3. The Way of Knowledge
3.3 The steps and the process of concentration
The first step in concentration must be always to accustom the discursive mind to a settled unwavering pursuit of a single course of connected thought on a single subject and this it must do undistracted by all lures and alien calls on its attention. Such concentration is common enough in our ordinary life, but it becomes more difficult when we have to do it inwardly without any outward object or action on which to keep the mind; yet this inward concentration is what the seeker of knowledge must effect. Nor must it be merely the consecutive thought of the intellectual thinker, whose only object is to conceive and intellectually link together his conceptions. It is not, except perhaps at first, a process of reasoning that is wanted so much as a dwelling so far as possible on the fruitful essence of the idea which by the insistence of the soul’s will upon it must yield up all the facets of its truth. Thus if it be the divine Love that is the subject of concentration, it is on the essence of the idea of God as Love that the mind should concentrate in such a way that the various manifestation of the divine Love should arise luminously, not only to the thought, but in the heart and being and vision of the sadhaka. The thought may come first and the experience afterwards, but equally the experience may come first and the knowledge arise out of the experience. Afterwards the thing attained has to be dwelt on and more and more held till it becomes a constant experience and finally the dharma or law of the being.
This is the process of concentrated meditation; but a more strenuous method is the fixing of the whole mind in concentration on the essence of the idea only, so as to reach not the thought-knowledge or the psychological experience of the subject, but the very essence of the thing behind the idea. In this process thought ceases and passes into the absorbed or ecstatic contemplation of the object or by a merging into it in an inner Samadhi….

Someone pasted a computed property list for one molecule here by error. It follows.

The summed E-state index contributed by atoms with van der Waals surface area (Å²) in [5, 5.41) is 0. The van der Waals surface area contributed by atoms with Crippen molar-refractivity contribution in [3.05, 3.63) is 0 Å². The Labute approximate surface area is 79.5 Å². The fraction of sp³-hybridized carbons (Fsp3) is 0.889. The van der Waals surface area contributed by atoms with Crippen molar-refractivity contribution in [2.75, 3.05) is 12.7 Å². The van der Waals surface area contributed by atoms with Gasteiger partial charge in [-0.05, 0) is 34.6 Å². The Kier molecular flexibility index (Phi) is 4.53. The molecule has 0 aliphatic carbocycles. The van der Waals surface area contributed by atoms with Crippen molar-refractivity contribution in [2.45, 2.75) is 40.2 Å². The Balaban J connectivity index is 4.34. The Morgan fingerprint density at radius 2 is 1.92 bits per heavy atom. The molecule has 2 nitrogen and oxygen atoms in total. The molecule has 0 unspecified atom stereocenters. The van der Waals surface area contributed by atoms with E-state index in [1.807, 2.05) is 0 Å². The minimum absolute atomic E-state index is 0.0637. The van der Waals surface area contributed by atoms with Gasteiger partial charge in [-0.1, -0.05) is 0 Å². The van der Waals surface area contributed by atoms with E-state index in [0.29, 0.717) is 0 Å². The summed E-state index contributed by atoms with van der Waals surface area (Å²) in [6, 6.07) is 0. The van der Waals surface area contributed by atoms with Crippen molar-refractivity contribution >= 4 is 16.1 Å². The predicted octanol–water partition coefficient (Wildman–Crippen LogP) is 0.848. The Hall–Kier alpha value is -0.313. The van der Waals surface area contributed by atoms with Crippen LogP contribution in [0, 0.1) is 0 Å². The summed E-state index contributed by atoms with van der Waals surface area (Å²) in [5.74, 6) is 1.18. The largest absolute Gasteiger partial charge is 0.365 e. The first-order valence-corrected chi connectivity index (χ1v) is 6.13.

A third process is neither at first to concentrate in a strenuous meditation on the one subject nor in a strenuous contemplation of the one object of thought-vision, but first to still the mind altogether. This may be done by various ways; one is to stand back from the mental action altogether not participating in but simply watching it until, tired of its unsanctioned leaping and running, it falls into an increasing and finally an absolute quiet. Another is to reject the thought-suggestions, to cast them away from the mind whenever they come and firmly hold to the peace of the being which really and always exists behind the trouble and riot of the mind. When this secret peace is unveiled, a great calm settles on the being and there comes usually with it the perception and experience of the all-pervading silent Brahman, everything else at first seeming to be mere form and eidolon. On the basis of this calm everything else may be built up in the knowledge and experience no longer of the external phenomena of things but of the deeper truth of the divine manifestation.
[CWSA 23: 3323-324]